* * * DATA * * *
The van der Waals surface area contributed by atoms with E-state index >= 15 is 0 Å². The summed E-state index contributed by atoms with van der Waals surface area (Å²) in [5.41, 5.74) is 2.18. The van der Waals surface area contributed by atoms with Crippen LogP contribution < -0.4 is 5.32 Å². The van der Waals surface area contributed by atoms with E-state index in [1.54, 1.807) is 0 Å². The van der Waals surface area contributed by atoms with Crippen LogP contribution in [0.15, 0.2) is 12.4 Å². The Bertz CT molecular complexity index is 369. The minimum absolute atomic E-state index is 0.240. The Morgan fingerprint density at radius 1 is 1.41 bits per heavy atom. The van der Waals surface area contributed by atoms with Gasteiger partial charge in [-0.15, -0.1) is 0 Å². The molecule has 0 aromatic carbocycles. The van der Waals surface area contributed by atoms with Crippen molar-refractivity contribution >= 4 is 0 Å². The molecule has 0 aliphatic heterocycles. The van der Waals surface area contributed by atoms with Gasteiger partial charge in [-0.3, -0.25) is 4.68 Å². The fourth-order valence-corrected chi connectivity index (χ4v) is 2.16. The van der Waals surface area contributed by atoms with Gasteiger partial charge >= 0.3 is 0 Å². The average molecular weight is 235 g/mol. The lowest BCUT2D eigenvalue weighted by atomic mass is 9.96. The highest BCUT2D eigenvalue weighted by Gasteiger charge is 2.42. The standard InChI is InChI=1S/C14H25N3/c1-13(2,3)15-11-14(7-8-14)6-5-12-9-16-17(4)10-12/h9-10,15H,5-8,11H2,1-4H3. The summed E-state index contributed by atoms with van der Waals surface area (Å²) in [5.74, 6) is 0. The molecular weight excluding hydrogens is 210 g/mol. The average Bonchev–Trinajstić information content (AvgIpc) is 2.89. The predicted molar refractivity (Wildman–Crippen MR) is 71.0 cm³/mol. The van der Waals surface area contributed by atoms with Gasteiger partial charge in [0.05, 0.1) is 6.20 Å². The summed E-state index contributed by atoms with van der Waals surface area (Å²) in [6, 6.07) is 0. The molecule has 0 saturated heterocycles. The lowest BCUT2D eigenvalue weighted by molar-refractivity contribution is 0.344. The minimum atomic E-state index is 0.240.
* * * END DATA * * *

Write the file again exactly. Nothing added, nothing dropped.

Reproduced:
The van der Waals surface area contributed by atoms with E-state index >= 15 is 0 Å². The summed E-state index contributed by atoms with van der Waals surface area (Å²) in [5.41, 5.74) is 2.18. The van der Waals surface area contributed by atoms with Crippen LogP contribution < -0.4 is 5.32 Å². The van der Waals surface area contributed by atoms with E-state index in [1.54, 1.807) is 0 Å². The van der Waals surface area contributed by atoms with Crippen LogP contribution in [0.15, 0.2) is 12.4 Å². The Bertz CT molecular complexity index is 369. The minimum absolute atomic E-state index is 0.240. The Morgan fingerprint density at radius 1 is 1.41 bits per heavy atom. The van der Waals surface area contributed by atoms with Gasteiger partial charge in [-0.15, -0.1) is 0 Å². The molecule has 0 aromatic carbocycles. The van der Waals surface area contributed by atoms with Crippen molar-refractivity contribution >= 4 is 0 Å². The molecule has 0 aliphatic heterocycles. The van der Waals surface area contributed by atoms with Gasteiger partial charge in [-0.3, -0.25) is 4.68 Å². The fourth-order valence-corrected chi connectivity index (χ4v) is 2.16. The van der Waals surface area contributed by atoms with Gasteiger partial charge >= 0.3 is 0 Å². The average molecular weight is 235 g/mol. The lowest BCUT2D eigenvalue weighted by atomic mass is 9.96. The highest BCUT2D eigenvalue weighted by Gasteiger charge is 2.42. The standard InChI is InChI=1S/C14H25N3/c1-13(2,3)15-11-14(7-8-14)6-5-12-9-16-17(4)10-12/h9-10,15H,5-8,11H2,1-4H3. The summed E-state index contributed by atoms with van der Waals surface area (Å²) in [5.74, 6) is 0. The molecular weight excluding hydrogens is 210 g/mol. The average Bonchev–Trinajstić information content (AvgIpc) is 2.89. The predicted molar refractivity (Wildman–Crippen MR) is 71.0 cm³/mol. The van der Waals surface area contributed by atoms with Gasteiger partial charge in [0.05, 0.1) is 6.20 Å². The summed E-state index contributed by atoms with van der Waals surface area (Å²) in [6, 6.07) is 0. The molecule has 0 saturated heterocycles. The lowest BCUT2D eigenvalue weighted by molar-refractivity contribution is 0.344. The minimum atomic E-state index is 0.240.